Fire, mixed-species grazing enhances livestock production in $10 million research project
Monday, April 20, 2020
Researchers from Oklahoma State University are partnering with university scientists and researchers in two other states on a project using fire and mixed animal species to graze in an effort to enhance livestock production and more sustainable rangelands.
Enhancing Livestock Production from Rangelands in the Great Plains is a research project funded through a five-year, $10 million grant from the U.S. Department of Agriculture National Institute of Food and Agriculture. Partnering with OSU are researchers and scientists from Texas A&M AgriLife Research, Texas A&M Agrilife Extension and the University of Nebraska.
The project will help agriculture producers adopt management practices that will increase food production and more sustainable rangelands, said Sam Fuhlendorf, regents professor and Groendyke Chair in Wildlife Conservation with OSU’s Department of Natural Resource Ecology and Management.
“We’re dealing mostly with cattle and goats in this project. Cattle have always been important in the Great Plains,” said Fuhlendorf, who serves as the lead OSU principal investigator on the research portion of the study. “We’re using goats because they eat different plants than cattle, and many of the types of plants they eat are species ranchers spend a lot of money trying to control.”
He said the project team will be working with a team of ranchers from Texas, through Oklahoma to Nebraska who are doing various aspects of the project’s objectives.
For many years, fire has played an important role in rangeland landscapes that are managed for livestock production. Fuhlendorf said it controls woody plants that are invading rangelands throughout the Great Plains.
“We view invasive plants as the greatest threat to rangeland agriculture and conservation in the region,” Fuhlendorf said. “Fire increases forage quality and quantity, manages the distribution of livestock and improves wildlife habitat. Prior to European settlement, Native Americans burned these landscapes nearly every year. The grasslands that were here when settlement occurred were dependent on these fires. However, those fires were stopped upon settlement, and in some cases, became illegal. This socio-ecological transformation is finally catching up with us.”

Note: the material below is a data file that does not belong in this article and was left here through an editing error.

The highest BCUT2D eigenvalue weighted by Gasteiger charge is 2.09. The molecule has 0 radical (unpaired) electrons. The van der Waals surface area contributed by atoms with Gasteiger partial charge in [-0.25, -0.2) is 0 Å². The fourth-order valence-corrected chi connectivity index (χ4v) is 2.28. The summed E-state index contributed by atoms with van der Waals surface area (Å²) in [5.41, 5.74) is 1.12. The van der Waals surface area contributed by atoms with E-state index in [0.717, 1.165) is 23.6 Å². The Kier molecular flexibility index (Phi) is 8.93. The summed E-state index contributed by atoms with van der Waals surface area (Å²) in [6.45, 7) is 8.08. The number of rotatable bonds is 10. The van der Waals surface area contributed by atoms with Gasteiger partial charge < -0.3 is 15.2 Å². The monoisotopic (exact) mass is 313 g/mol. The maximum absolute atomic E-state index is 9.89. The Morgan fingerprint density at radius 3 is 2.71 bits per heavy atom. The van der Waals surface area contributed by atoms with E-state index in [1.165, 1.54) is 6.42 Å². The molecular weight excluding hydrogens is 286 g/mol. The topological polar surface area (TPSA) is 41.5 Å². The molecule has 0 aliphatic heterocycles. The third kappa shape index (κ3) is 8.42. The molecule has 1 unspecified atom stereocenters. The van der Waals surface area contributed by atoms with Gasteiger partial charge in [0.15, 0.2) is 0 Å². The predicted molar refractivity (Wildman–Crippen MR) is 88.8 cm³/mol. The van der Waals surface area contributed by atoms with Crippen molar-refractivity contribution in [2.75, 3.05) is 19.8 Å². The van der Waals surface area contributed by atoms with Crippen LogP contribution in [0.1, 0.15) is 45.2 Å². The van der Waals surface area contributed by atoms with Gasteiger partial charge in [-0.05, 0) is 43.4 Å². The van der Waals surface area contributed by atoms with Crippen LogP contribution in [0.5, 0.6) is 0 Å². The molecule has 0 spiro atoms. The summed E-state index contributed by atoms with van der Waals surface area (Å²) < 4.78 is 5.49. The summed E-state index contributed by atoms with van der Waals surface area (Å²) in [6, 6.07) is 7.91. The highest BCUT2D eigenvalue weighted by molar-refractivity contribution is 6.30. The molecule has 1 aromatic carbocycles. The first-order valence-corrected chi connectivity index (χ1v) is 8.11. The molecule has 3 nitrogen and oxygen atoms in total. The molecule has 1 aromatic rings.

Laura Goodman, assistant professor and OSU Extension range specialist, said prescribed fire is very effective in controlling all woody plants when they are young. However, when plants get larger, it can be more difficult to control some resprouting species.
“Woody brush encroachment is a big problem for ranchers. Species such as honey locust and sumac can resprout, but fire can make those more accessible to goats to browse,” said Goodman, who is the lead principal investigator for the Extension part of the Prairie Project. “Research shows prescribed fire and grazing have been used to decrease the spread of wildfire by decreasing fuels, but by combining fire and grazing, you can increase how long fuels are suppressed.”
Goats are known for seeming to eat almost anything, which makes them a great addition to production land with woody species such as blackberry, sumac, elm, oak and Eastern redcedar. Goodman also said goats are great consumers of problematic invasive plants such as sericea lespedeza and musk thistle.
“In this project, ranchers, researchers and Extension folks will travel to each collaborator’s ranch to experience each rancher’s unique management strategies and struggles after trying patch-burn grazing,” she said. “Ranchers manage with very different styles due to grazing in different types of ecosystems, but a lot of what people do is cultural, and we hope to expose these ranchers to different management cultures that will work for their region,” she said.
In Oklahoma, research is being done at the Stillwater Range Research Station and The Tallgrass Prairie Preserve in Osage County. The project involves six pastures in the Stillwater area, each with about 120 acres and divided into six different burn patches. Goodman said there are no fences to prevent animals from moving from patch to patch and three of the pastures have cattle only, while the other three have a combination of cattle and goats.
“We’re putting GPS collars on animals to see how they use the different patches and how they use different vegetation within each pasture,” she said. “We’re also collecting remote-sensed data with an airplane to help monitor changes in the pasture plant, in addition to collecting on-the-ground data.”
At the Tallgrass Prairie Preserve, there are eight, 1,000-acre pastures with patch-burn grazing with cattle. Four of the pastures have dormant-season burning and four have growing-season burning.
In addition to the producers collaborating with the research project, Goodman said they also are doing teacher workshops to develop unique curriculum for schools that also are involved.
“We’re working with 4-H and FFA groups to monitor the changes in plants and animals at our collaborator ranches,” she said. “Ranchers, students and teachers all will be part of our social media outreach and Extension field days.”
Fuhlendorf has high hopes for this research project and how it will positively impact agricultural producers in the Great Plains region of the country.
“I hope it saves grasslands for current agricultural production and conservation efforts for future generations,” Fuhlendorf said.